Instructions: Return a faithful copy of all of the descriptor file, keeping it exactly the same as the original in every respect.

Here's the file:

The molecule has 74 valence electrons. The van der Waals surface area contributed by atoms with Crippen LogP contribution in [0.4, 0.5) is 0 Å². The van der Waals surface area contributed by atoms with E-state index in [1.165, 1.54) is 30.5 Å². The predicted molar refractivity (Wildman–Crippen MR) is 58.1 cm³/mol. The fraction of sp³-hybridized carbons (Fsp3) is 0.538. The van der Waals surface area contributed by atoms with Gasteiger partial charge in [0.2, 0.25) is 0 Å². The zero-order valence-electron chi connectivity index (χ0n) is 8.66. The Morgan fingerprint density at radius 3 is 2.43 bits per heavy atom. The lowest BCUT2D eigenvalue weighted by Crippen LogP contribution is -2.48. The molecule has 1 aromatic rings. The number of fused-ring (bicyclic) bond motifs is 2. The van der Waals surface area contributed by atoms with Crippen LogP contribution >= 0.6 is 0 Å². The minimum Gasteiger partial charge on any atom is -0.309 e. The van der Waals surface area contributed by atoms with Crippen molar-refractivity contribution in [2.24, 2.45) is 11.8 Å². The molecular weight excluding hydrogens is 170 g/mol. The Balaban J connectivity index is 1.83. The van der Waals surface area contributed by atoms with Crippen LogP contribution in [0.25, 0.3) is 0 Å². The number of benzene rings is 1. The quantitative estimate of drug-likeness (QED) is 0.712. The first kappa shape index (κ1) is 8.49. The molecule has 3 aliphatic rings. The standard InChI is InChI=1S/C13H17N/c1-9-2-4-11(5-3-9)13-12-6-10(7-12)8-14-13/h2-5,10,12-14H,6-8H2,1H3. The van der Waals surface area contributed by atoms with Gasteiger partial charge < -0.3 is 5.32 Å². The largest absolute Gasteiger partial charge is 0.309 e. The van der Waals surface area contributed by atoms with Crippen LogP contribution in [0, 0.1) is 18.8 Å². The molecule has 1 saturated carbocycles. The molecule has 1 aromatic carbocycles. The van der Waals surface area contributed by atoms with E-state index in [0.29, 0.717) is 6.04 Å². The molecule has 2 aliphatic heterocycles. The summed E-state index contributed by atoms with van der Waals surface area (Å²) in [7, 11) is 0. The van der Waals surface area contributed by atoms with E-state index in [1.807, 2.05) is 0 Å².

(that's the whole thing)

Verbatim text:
The molecule has 74 valence electrons. The van der Waals surface area contributed by atoms with Crippen LogP contribution in [0.4, 0.5) is 0 Å². The van der Waals surface area contributed by atoms with E-state index in [1.165, 1.54) is 30.5 Å². The predicted molar refractivity (Wildman–Crippen MR) is 58.1 cm³/mol. The fraction of sp³-hybridized carbons (Fsp3) is 0.538. The van der Waals surface area contributed by atoms with Gasteiger partial charge in [0.2, 0.25) is 0 Å². The zero-order valence-electron chi connectivity index (χ0n) is 8.66. The Morgan fingerprint density at radius 3 is 2.43 bits per heavy atom. The lowest BCUT2D eigenvalue weighted by Crippen LogP contribution is -2.48. The molecule has 1 aromatic rings. The number of fused-ring (bicyclic) bond motifs is 2. The van der Waals surface area contributed by atoms with Crippen LogP contribution >= 0.6 is 0 Å². The minimum Gasteiger partial charge on any atom is -0.309 e. The van der Waals surface area contributed by atoms with Crippen molar-refractivity contribution in [2.24, 2.45) is 11.8 Å². The molecular weight excluding hydrogens is 170 g/mol. The Balaban J connectivity index is 1.83. The van der Waals surface area contributed by atoms with Crippen LogP contribution in [0.25, 0.3) is 0 Å². The number of benzene rings is 1. The quantitative estimate of drug-likeness (QED) is 0.712. The first kappa shape index (κ1) is 8.49. The molecule has 3 aliphatic rings. The standard InChI is InChI=1S/C13H17N/c1-9-2-4-11(5-3-9)13-12-6-10(7-12)8-14-13/h2-5,10,12-14H,6-8H2,1H3. The van der Waals surface area contributed by atoms with Gasteiger partial charge < -0.3 is 5.32 Å². The largest absolute Gasteiger partial charge is 0.309 e. The van der Waals surface area contributed by atoms with Crippen LogP contribution in [0, 0.1) is 18.8 Å². The molecule has 1 saturated carbocycles. The molecule has 1 aromatic carbocycles. The van der Waals surface area contributed by atoms with E-state index in [0.29, 0.717) is 6.04 Å². The molecule has 2 aliphatic heterocycles. The summed E-state index contributed by atoms with van der Waals surface area (Å²) in [7, 11) is 0. The van der Waals surface area contributed by atoms with E-state index in [1.807, 2.05) is 0 Å².